Fig. 2 shows the case of a surface lighting of the scale and Fig. 3 that of a transparence lighting through the scale, with the same graduation. Lighting, in both embodiments is secured by a source of light 3 with its optical condenser I0 sending its light into the field of the apparatus, either by means of a mirror II, or directly. In both cases, an objective I2 projects the image of the graduation 2 on the gridI; 5 is the photoelectric cell. n Elements 1, 8 and 9 are the same as in the previous figure.
It is possible to superpose a graduation traced in dark on a bright background or in bright on a dark background, or the image thereof, onto a grid provided with slits or with full spaces correspondingI to the tracing; in place of slits, one could use full transparent spaces. One will choose in each particular case the most convenient combination, will characterize the superposition of the graduation and of the grid by a decrease or by an increase of the light received by the photo-electric device.
'I'he graduation 2, the position of which is to be determined, can be composed either of equidistant straight lines, as shown in Figs. 1 to 3, or else of groups of lines, or even of figures, repeating themselves at every unit interval of the graduation. This arrangement has the advantage to permit greater variations of the amount of light passing through a grid made in accordance, and at the same time to obtain a high degree of precision, because each element of the tracing can be thinner and its superposition onto the corresponding element of the grid will be better defined.
If the graduation is composed of groups of parallel lines, there is advantage to arrange that the components of a same group of lines be not equidistant, in order that their exact and total superposition into the grid can only obtain 1n a single ,position deiined for each group of lines.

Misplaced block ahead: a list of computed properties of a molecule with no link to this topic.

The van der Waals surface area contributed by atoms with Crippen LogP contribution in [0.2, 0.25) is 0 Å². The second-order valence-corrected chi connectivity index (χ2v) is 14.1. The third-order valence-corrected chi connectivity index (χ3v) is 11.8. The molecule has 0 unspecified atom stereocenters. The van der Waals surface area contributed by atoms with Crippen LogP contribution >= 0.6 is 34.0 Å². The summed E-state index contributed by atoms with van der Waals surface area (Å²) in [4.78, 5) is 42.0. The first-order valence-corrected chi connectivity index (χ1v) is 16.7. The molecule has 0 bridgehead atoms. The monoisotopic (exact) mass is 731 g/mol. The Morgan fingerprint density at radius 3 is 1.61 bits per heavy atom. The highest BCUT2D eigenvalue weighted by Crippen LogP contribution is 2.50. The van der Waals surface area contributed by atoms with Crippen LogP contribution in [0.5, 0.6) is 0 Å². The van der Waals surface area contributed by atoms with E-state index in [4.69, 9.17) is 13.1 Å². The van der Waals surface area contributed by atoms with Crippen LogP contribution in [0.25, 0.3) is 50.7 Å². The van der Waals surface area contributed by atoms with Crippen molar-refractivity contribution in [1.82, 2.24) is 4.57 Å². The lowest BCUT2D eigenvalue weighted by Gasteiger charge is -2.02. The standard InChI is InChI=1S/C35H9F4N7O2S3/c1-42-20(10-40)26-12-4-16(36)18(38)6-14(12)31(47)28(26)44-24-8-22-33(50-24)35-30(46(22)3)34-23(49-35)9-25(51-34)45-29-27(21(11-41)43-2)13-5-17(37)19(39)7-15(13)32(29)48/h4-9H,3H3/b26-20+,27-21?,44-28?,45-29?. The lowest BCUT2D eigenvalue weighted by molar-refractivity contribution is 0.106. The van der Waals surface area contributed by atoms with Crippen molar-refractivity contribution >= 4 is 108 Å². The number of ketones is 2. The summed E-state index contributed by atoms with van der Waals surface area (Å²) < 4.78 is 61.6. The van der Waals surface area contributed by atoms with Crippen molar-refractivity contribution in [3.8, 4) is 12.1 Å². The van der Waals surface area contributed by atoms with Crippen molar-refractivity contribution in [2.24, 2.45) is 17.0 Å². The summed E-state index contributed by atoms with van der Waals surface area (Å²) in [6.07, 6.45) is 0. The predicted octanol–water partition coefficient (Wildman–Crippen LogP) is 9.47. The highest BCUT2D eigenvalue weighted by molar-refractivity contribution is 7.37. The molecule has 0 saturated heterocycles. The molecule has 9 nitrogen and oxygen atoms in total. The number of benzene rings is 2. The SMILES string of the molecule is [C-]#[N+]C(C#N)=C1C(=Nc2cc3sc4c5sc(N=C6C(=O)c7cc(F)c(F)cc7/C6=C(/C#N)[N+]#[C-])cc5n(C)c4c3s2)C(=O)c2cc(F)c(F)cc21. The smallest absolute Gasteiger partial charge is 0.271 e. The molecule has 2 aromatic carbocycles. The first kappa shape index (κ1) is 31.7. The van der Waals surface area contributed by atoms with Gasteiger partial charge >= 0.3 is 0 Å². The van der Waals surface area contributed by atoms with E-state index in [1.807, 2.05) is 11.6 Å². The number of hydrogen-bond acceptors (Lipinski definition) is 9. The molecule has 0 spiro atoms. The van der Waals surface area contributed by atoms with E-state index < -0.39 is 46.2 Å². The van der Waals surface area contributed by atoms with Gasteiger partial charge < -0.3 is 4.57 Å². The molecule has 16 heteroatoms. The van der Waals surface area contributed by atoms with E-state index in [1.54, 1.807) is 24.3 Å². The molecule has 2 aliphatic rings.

depending also whether one v The embodiment shown in Fig. 4 is based on In this iigure, one sees the ob- Y with more complex tracings of any` shape'which can be used in the same way in cooperation with a grid made in accordance.
The object of the invention having thusbeenu corresponding to theKV 4 y parts interposed between said scale and said cell, the transparent parts of said grid being spaced apart in correspondence with and being t inv less number than said graduations, and means i Y for directing an illuminated image .of several of said graduations through the gridto said cell.
2. In a machine-tool With photo-electric posi- `tioning of the work-table, in combination, a worktable carrying at least one scale having precision graduations .arranged in succession at spaced points inthe direction of movement of said table,
a photo-electric ycelljfacing said graduations, a grid having transparent and opaque parts interposed between said scale and saidcell, the transparent parts of said grid being spaced apart in correspondence withA and being in less number described and illustrated in the accompanying f drawings, need not beexplained further.
What is claimed to be new is:
1. In a machine-tool with photo-electric positioning of the work-table, in combination, a work-table carrying yat least one scale having precision graduations arranged in succession at spaced points in the direction of movement of said -table, a photo-electric cell facing said graduations, a grid having transparent and opaque .thansaid graduations, and an optical device for projecting an illuminated image Vof several of said graduations through said grid to said cell.
3. An arrangement Las claimed in claim 1, wherein' said graduationsare arranged-in groups and the graduations of eachgroup'arenofdi'ssirnilar'form. VA f V4f. An arrangement'A as claimed in claim *1,
wherein said grid is stationary with respect to said'cell. I Y y Y MAURICE.,KOULI*COI/'ITKJLL`
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|U.S. Classification||250/237.00G, 356/401, 250/215, 409/220, 250/231.1, 250/559.29, 70/DIG.510|
|International Classification||H01J40/14, B23Q17/22|
|Cooperative Classification||H01J40/14, Y10S70/51, B23Q17/22|
|European Classification||H01J40/14, B23Q17/22|